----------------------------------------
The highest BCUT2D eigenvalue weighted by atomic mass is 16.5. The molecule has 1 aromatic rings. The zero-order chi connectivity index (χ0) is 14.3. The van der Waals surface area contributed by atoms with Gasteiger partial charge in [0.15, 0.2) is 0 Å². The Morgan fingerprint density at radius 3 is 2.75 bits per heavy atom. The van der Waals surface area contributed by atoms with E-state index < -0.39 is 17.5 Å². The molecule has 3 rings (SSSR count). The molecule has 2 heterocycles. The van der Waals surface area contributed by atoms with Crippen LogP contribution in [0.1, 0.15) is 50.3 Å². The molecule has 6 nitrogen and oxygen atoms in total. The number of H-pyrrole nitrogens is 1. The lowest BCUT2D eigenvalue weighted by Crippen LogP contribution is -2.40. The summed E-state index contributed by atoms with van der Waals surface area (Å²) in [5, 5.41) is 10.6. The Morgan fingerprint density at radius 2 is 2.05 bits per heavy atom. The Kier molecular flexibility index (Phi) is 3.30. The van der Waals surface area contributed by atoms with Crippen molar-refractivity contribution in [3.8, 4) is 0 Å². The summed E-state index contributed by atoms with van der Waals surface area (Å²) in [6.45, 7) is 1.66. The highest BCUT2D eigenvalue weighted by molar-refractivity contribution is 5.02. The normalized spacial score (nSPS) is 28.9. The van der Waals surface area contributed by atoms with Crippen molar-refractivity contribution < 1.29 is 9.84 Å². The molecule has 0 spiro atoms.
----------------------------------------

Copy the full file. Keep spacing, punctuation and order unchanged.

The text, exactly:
The highest BCUT2D eigenvalue weighted by atomic mass is 16.5. The molecule has 1 aromatic rings. The zero-order chi connectivity index (χ0) is 14.3. The van der Waals surface area contributed by atoms with Gasteiger partial charge in [0.15, 0.2) is 0 Å². The Morgan fingerprint density at radius 3 is 2.75 bits per heavy atom. The van der Waals surface area contributed by atoms with E-state index < -0.39 is 17.5 Å². The molecule has 3 rings (SSSR count). The molecule has 2 heterocycles. The van der Waals surface area contributed by atoms with Crippen LogP contribution in [0.1, 0.15) is 50.3 Å². The molecule has 6 nitrogen and oxygen atoms in total. The number of H-pyrrole nitrogens is 1. The lowest BCUT2D eigenvalue weighted by Crippen LogP contribution is -2.40. The summed E-state index contributed by atoms with van der Waals surface area (Å²) in [5, 5.41) is 10.6. The Morgan fingerprint density at radius 2 is 2.05 bits per heavy atom. The Kier molecular flexibility index (Phi) is 3.30. The van der Waals surface area contributed by atoms with Crippen molar-refractivity contribution in [3.8, 4) is 0 Å². The summed E-state index contributed by atoms with van der Waals surface area (Å²) in [6.45, 7) is 1.66. The highest BCUT2D eigenvalue weighted by molar-refractivity contribution is 5.02. The normalized spacial score (nSPS) is 28.9. The van der Waals surface area contributed by atoms with Crippen molar-refractivity contribution < 1.29 is 9.84 Å². The molecule has 0 spiro atoms.